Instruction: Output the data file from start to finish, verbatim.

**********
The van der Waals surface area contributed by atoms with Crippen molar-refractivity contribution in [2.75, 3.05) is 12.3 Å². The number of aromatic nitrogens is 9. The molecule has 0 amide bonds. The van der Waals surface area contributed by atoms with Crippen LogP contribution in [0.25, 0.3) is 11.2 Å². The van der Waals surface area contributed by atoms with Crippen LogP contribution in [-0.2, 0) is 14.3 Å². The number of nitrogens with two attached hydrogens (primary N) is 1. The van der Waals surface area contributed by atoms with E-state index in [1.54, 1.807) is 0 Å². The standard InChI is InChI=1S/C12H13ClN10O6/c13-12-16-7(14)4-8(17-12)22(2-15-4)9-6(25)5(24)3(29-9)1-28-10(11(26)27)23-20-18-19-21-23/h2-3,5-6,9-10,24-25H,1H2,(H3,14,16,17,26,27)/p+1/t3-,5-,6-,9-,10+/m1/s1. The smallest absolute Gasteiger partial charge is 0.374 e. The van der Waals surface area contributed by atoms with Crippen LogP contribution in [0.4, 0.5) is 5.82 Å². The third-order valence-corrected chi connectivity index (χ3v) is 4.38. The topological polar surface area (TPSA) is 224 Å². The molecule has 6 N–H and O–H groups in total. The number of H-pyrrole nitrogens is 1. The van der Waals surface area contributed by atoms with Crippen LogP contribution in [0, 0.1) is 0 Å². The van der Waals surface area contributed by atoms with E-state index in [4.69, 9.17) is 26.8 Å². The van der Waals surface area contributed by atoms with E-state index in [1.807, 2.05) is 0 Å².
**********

The van der Waals surface area contributed by atoms with Crippen molar-refractivity contribution in [2.75, 3.05) is 12.3 Å². The number of aromatic nitrogens is 9. The molecule has 0 amide bonds. The van der Waals surface area contributed by atoms with Crippen LogP contribution in [0.25, 0.3) is 11.2 Å². The van der Waals surface area contributed by atoms with Crippen LogP contribution in [-0.2, 0) is 14.3 Å². The number of nitrogens with two attached hydrogens (primary N) is 1. The van der Waals surface area contributed by atoms with E-state index in [1.54, 1.807) is 0 Å². The standard InChI is InChI=1S/C12H13ClN10O6/c13-12-16-7(14)4-8(17-12)22(2-15-4)9-6(25)5(24)3(29-9)1-28-10(11(26)27)23-20-18-19-21-23/h2-3,5-6,9-10,24-25H,1H2,(H3,14,16,17,26,27)/p+1/t3-,5-,6-,9-,10+/m1/s1. The smallest absolute Gasteiger partial charge is 0.374 e. The van der Waals surface area contributed by atoms with Crippen LogP contribution in [0.4, 0.5) is 5.82 Å². The third-order valence-corrected chi connectivity index (χ3v) is 4.38. The topological polar surface area (TPSA) is 224 Å². The molecule has 6 N–H and O–H groups in total. The number of H-pyrrole nitrogens is 1. The van der Waals surface area contributed by atoms with Crippen LogP contribution in [0, 0.1) is 0 Å². The van der Waals surface area contributed by atoms with E-state index in [4.69, 9.17) is 26.8 Å². The van der Waals surface area contributed by atoms with E-state index in [1.807, 2.05) is 0 Å².